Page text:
Hard-line Wah­habi cler­ics in Saudi Ara­bia have been known to look down on the Ibadi, but the sect is gen­er­ally viewed as eth­ni­cally and re­li­giously closer to the rest of Riyadh’s Gulf Arab brethren than to Iran.

Oman is a mem­ber of the Arab-dom­i­nated Gulf Co­op­er­a­tion Coun­cil, with Saudi Ara­bia, Bahrain, Kuwait, Qatar and the United Arab Emi­rates. But its oil out­put is rel­a­tively mea­ger — at less than 1 mil­lion bar­rels per day — and its geo­graphic prox­im­ity to Iran makes it an ea­ger pur­suer of en­ergy part­ner­ships with Tehran.

The prospects of such part­ner­ships may ex­plain Oman’s in­ter­est in fa­cil­i­tat­ing a nu­clear deal that would ease West­ern sanc­tions on Iran.

But Sul­tan Qa­boos clearly does not see his na­tion’s close­ness to Tehran as mu­tu­ally ex­clu­sive to its Gulf Co­op­er­a­tion Coun­cil membership — or its re­la­tion­ship with Riyadh.

“Part of the rea­son the Oma­nis have not joined [ei­ther side] in the war in Ye­men is be­cause they want to keep open the pos­si­bil­ity that they could the be a me­di­a­tor,” said Mr. Riedel. “They’d be a ne­go­tia­tor that both sides have faith in.”

The catch is that nei­ther the Saudis nor the Iran-backed Houthi rebels in Ye­men have shown much in­ter­est in talk­ing.

The Obama ad­min­is­tra­tion also ap­pears am­biva­lent. One of the of­fi­cials who spoke with The Times said the U.S. in­tel­li­gence com­mu­nity does not have a hard po­si­tion “on what Oman should or shouldn’t be do­ing” at this stage of the con­flict.

State Depart­ment spokesman Jeff Rathke told re­porters Thurs­day that the U.S. has no “spe­cific com­ment” on Oman’s de­sire to me­di­ate but said the United Na­tions is lead­ing a push for dia­logue be­tween the war­ring fac­tions in Ye­men and U.S. of­fi­cials sup­port it as “the way to achieve a po­lit­i­cal res­o­lu­tion.”

The Obama ad­min­is­tra­tion has been ea­ger to as­sure Saudi Ara­bia that Wash­ing­ton stands be­hind Riyadh’s cam­paign against the Houthis de­spite the ap­pear­ance of closer U.S.-Ira­nian ties over a pro­posed fi­nal nu­clear deal.

Deputy Sec­re­tary of State Antony Blinken, who ap­peared in the Saudi cap­i­tal this week, said U.S.-Saudi weapons de­liv­er­ies are be­ing ex­pe­dited and in­tel­li­gence shar­ing in­creased in sup­port of the cam­paign.

‘A cross­roads coun­try’

The U.S. has long sold weapons to Oman, in­clud­ing F-16 fighter jets, and Amer­i­can lead­ers have a his­tory of us­ing Sul­tan Qa­boos as a dis­creet back chan­nel to Tehran.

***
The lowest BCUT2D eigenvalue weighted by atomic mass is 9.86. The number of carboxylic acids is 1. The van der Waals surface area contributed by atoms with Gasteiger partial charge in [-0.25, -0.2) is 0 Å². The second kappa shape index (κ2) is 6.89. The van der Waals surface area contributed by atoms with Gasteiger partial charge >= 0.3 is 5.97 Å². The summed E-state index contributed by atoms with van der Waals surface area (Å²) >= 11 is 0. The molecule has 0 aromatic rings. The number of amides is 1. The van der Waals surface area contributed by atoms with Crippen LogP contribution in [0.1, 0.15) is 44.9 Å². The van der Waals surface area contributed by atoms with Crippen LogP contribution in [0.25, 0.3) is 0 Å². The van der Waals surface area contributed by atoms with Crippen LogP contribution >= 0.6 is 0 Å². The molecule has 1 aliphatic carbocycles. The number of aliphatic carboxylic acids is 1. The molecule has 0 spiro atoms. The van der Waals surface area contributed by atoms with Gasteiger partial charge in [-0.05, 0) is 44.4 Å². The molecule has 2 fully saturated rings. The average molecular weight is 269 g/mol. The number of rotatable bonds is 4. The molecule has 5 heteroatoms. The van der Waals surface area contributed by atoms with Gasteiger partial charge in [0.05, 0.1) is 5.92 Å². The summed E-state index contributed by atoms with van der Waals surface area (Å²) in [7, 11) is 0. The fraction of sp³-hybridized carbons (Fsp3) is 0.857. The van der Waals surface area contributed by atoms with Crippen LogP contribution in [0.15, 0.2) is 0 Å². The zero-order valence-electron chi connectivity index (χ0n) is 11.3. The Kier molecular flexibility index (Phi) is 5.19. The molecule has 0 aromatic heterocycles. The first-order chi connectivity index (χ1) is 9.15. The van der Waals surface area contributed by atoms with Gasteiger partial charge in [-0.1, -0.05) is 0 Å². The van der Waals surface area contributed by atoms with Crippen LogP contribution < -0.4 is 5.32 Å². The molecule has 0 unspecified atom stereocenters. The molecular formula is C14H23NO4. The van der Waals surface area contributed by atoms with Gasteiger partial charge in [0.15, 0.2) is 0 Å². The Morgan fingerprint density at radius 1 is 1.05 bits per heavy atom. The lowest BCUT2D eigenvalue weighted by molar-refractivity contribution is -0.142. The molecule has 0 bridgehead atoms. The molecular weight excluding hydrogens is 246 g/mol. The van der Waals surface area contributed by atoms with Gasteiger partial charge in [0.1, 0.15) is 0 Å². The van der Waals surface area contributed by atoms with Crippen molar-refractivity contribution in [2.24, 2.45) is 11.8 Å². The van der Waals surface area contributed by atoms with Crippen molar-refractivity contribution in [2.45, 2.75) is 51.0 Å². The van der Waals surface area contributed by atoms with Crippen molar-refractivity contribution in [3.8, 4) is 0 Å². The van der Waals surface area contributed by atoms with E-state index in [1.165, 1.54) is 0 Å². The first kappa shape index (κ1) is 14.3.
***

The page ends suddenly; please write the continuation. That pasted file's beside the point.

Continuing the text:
A 2013 re­port by the Con­gres­sional Re­search Ser­vice noted that “suc­ces­sive U.S. ad­min­is­tra­tions have gen­er­ally re­frained from crit­i­ciz­ing the Iran-Oman re­la­tion­ship, per­haps in part be­cause Oman has some­times been use­ful as an in­ter­me­di­ary be­tween the United States and Iran.”

Less clear is the ex­tent to which Oman will be able to play that role.

In an in­ter­view with The Times, Mr. Riedel pointed to con­cerns over the sul­tanate’s sta­bil­ity. Sul­tan Qa­boos’ gov­ern­ment eas­ily sup­pressed a smat­ter­ing of Arab Spring-style protests in 2011.

But de­clin­ing oil prices have put pres­sure on Mus­cat, and un­cer­tainty looms over who will rule when the 74-year-old sul­tan’s reign ends.

Some 85 per­cent of Oman’s pop­u­la­tion con­sists of peo­ple born af­ter Sul­tan Qa­boos came to power by over­throw­ing his fa­ther in a 1970 coup.

“There are re­ally two ques­tions at play with Oman,” said Mr. Riedel. “The first is: How do they pre­vent a Saudi-Ira­nian re­gional war from spilling into their coun­try? The sec­ond is: How much longer does Qa­boos have, and what hap­pens when he’s gone?”

“There’s no clear suc­ces­sor, no son. There are a bunch of cousins, but it’s a very untested field and no one knows where they stand,” he said. “Oman is a cross­roads coun­try, com­ing to a mo­ment of great sig­nif­i­cance in its his­tory. It’s def­i­nitely a place to be watch­ing.”


Sec­re­tary of State John F. Kerry talked with Yusuf bin Alawi bin Ab­dul­lah, Oman’s min­is­ter of for­eign af­fairs, dur­ing a meet­ing of Persian Gulf del­e­gates in March. Oman helped kick-start se­cret nu­clear talks be­tween Tehran and Wash­ing­ton in 2013.